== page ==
Cross-modal attention in neurological patients

How is attention oriented when spatial representations break down?

Image from Sinnett et. al., 2007

Spatial extinction, which occurs frequently after right brain damage, entails a failure to report a stimulus presented in the contralesional side of space when it is presented with an ipsilesional stimulus simultaneously. Current account suggest that this phenomenon involves a bias of selective attention in which ipsilesional stimulus have a competitive advantage. Considering that the disorder may be manifested within anyone of the sensory modalities (audition, touch, vision..) , one question of interest in this area is whether or not  stimulus representation from different modalities are in competition with one another for attentional resources. Currently there are evidence supporting the existence of cross-modally  extinction between vision and touch (Di Pellegrino et al, 1997, Ladavas et al., 1998; Mattingley et al., 1997) and between audition and touch (Bender, 1952; Rapp and Hendel, 2003) However there are lack of studies providing evidence from audio-visual extinction. In this project we test the performance of right brain damage patients (who present audio or visual extinction symptoms) in a confrontation task with auditory and visual stimulus presented simultaneously. We hope to find out more about how the attentinonal system coordinate the processing of stimuli in the different sensory modalities. See Sinnett et al., 2007, Neuropsychologia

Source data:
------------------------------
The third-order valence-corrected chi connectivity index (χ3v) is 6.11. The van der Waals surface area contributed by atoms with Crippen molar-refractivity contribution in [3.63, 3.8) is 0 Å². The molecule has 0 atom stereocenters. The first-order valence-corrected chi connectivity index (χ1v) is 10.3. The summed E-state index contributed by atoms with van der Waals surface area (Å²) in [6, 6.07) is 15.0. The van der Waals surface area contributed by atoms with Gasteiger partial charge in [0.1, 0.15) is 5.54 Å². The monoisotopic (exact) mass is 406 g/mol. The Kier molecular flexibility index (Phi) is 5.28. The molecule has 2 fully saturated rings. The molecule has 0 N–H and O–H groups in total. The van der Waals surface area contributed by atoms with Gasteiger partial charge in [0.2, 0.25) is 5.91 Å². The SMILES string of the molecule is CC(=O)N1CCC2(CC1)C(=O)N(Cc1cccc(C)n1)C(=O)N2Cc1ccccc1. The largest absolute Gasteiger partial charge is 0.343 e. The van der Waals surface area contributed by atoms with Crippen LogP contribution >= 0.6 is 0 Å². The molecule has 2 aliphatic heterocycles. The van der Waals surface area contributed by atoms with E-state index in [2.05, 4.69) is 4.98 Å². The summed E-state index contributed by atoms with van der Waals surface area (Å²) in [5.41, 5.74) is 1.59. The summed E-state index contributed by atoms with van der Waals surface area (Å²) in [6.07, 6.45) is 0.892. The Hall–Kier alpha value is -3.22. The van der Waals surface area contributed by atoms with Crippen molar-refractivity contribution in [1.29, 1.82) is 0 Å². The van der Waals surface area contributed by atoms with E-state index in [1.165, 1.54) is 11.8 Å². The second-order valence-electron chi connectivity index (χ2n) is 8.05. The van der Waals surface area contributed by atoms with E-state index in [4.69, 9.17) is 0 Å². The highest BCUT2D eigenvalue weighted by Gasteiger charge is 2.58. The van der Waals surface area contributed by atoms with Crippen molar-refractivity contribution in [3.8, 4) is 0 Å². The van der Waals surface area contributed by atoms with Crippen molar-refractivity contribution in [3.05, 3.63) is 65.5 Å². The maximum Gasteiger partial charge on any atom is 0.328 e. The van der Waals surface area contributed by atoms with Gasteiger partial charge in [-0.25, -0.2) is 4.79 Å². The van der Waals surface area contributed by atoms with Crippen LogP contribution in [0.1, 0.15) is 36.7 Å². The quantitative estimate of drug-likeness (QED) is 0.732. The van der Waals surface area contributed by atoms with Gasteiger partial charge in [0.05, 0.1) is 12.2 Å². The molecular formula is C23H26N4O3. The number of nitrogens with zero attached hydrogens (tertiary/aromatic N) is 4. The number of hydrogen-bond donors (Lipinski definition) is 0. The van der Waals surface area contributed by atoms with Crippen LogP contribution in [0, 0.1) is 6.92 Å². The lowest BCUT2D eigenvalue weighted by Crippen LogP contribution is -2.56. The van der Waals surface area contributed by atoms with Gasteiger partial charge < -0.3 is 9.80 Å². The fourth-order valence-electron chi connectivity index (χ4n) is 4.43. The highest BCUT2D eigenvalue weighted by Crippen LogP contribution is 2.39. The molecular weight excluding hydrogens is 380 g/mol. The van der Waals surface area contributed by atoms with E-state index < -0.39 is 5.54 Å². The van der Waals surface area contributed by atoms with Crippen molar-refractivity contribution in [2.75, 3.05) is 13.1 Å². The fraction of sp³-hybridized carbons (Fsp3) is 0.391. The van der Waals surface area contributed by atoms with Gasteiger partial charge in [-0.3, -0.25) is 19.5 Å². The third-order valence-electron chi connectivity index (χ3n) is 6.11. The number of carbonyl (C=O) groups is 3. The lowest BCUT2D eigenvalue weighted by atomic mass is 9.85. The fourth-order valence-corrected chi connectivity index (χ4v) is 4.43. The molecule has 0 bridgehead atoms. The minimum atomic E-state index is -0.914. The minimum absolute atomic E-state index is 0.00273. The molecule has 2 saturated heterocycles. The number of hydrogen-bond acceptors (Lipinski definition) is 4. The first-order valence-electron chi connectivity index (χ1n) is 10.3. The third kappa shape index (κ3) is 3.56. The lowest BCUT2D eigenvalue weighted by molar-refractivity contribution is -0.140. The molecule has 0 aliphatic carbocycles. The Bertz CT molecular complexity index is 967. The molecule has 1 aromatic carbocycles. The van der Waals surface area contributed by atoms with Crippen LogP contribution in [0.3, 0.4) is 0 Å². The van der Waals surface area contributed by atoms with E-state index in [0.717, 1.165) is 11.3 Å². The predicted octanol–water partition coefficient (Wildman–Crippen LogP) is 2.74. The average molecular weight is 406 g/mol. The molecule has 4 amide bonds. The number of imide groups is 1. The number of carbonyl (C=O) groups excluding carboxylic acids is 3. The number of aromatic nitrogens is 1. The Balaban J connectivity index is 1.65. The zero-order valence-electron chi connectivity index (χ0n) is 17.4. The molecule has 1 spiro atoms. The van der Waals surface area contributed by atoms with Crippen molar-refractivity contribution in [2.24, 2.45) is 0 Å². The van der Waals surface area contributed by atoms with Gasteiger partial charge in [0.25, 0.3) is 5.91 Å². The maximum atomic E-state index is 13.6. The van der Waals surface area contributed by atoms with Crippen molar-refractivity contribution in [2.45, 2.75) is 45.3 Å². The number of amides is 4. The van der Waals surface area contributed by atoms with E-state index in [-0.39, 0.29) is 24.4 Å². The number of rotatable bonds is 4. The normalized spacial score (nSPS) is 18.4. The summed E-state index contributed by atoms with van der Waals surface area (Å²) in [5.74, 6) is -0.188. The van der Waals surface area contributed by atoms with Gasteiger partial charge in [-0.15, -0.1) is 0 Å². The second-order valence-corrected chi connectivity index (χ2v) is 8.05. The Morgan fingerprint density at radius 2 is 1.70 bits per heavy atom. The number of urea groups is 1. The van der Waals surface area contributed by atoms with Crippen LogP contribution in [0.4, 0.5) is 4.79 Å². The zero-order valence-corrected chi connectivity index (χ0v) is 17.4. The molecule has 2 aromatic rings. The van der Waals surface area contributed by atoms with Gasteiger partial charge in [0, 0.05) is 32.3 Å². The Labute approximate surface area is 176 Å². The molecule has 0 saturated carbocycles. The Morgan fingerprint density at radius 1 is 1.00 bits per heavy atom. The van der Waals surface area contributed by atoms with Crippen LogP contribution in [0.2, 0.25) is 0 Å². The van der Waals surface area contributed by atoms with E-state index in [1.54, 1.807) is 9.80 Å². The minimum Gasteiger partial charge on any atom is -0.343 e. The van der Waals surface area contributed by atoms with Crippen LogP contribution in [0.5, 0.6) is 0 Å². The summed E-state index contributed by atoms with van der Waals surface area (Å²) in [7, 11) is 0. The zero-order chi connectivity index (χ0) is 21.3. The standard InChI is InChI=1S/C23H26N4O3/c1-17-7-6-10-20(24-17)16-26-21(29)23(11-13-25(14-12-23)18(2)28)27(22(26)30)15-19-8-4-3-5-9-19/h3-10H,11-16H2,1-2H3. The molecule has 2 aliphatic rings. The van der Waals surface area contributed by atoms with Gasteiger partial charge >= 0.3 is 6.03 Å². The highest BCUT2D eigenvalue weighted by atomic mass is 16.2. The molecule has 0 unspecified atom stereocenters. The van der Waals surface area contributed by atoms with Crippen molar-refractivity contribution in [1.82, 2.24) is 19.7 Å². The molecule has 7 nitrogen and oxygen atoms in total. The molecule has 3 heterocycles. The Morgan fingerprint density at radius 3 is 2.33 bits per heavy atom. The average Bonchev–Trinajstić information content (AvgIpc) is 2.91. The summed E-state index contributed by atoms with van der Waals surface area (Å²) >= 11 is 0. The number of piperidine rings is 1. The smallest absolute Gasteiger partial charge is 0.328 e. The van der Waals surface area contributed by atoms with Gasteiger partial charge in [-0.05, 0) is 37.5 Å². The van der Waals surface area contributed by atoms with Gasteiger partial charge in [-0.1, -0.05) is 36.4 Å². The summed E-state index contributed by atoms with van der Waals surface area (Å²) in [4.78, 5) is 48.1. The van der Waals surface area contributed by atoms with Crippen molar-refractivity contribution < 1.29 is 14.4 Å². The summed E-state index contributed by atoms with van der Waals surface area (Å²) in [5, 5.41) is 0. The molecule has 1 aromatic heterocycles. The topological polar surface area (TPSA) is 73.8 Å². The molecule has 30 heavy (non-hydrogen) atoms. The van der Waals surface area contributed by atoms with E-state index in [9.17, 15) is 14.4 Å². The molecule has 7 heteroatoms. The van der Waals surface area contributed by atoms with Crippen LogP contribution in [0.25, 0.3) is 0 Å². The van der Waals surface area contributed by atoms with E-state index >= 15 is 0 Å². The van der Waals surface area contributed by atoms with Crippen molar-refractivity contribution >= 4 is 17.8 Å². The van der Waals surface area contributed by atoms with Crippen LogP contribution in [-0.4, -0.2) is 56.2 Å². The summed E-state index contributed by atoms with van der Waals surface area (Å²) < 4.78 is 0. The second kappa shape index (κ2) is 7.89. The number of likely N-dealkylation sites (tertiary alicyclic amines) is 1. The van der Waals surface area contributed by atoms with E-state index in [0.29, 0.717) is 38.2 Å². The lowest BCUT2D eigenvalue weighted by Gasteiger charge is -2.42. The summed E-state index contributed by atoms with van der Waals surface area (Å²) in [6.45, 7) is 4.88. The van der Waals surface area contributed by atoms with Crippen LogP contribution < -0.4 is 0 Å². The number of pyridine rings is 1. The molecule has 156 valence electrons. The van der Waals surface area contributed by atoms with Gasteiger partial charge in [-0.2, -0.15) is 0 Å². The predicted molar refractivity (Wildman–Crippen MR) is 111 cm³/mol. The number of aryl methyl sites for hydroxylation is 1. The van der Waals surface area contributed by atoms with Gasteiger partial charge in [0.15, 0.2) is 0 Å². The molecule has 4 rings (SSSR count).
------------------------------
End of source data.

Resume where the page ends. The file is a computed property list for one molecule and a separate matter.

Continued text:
Representative publications:

Sinnett S, Juncadella M, Rafal R, Azañón E, Soto-Faraco S.  2007.  A dissociation between visual and auditory hemi-inattention: Evidence from temporal order judgements. Neuropsychologia. 45(3):552–60.